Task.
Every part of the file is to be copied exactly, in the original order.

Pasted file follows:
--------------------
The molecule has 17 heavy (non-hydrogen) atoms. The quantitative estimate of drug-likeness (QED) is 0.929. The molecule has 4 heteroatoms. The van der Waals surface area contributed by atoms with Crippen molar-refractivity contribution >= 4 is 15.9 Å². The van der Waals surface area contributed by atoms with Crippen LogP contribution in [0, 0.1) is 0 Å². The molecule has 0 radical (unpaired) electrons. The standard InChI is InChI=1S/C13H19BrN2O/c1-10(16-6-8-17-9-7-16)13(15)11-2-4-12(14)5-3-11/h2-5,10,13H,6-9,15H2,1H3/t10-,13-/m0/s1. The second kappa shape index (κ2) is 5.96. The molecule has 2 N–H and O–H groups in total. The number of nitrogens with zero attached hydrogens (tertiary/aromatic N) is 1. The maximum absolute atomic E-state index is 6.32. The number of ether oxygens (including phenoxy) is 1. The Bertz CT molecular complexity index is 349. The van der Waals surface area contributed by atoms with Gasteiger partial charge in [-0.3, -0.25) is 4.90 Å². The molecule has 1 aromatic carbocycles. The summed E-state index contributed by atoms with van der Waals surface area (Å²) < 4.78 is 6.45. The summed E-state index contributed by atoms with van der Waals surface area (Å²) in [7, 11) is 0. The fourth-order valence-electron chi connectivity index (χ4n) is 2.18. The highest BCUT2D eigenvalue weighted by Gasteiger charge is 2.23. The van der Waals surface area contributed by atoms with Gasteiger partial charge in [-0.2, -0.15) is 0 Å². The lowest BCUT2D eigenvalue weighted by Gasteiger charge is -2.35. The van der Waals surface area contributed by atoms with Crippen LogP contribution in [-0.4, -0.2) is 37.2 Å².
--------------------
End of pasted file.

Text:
The molecule has 17 heavy (non-hydrogen) atoms. The quantitative estimate of drug-likeness (QED) is 0.929. The molecule has 4 heteroatoms. The van der Waals surface area contributed by atoms with Crippen molar-refractivity contribution >= 4 is 15.9 Å². The van der Waals surface area contributed by atoms with Crippen LogP contribution in [0, 0.1) is 0 Å². The molecule has 0 radical (unpaired) electrons. The standard InChI is InChI=1S/C13H19BrN2O/c1-10(16-6-8-17-9-7-16)13(15)11-2-4-12(14)5-3-11/h2-5,10,13H,6-9,15H2,1H3/t10-,13-/m0/s1. The second kappa shape index (κ2) is 5.96. The molecule has 2 N–H and O–H groups in total. The number of nitrogens with zero attached hydrogens (tertiary/aromatic N) is 1. The maximum absolute atomic E-state index is 6.32. The number of ether oxygens (including phenoxy) is 1. The Bertz CT molecular complexity index is 349. The van der Waals surface area contributed by atoms with Gasteiger partial charge in [-0.3, -0.25) is 4.90 Å². The molecule has 1 aromatic carbocycles. The summed E-state index contributed by atoms with van der Waals surface area (Å²) < 4.78 is 6.45. The summed E-state index contributed by atoms with van der Waals surface area (Å²) in [7, 11) is 0. The fourth-order valence-electron chi connectivity index (χ4n) is 2.18. The highest BCUT2D eigenvalue weighted by Gasteiger charge is 2.23. The van der Waals surface area contributed by atoms with Gasteiger partial charge in [-0.2, -0.15) is 0 Å². The lowest BCUT2D eigenvalue weighted by Gasteiger charge is -2.35. The van der Waals surface area contributed by atoms with Crippen LogP contribution in [-0.4, -0.2) is 37.2 Å².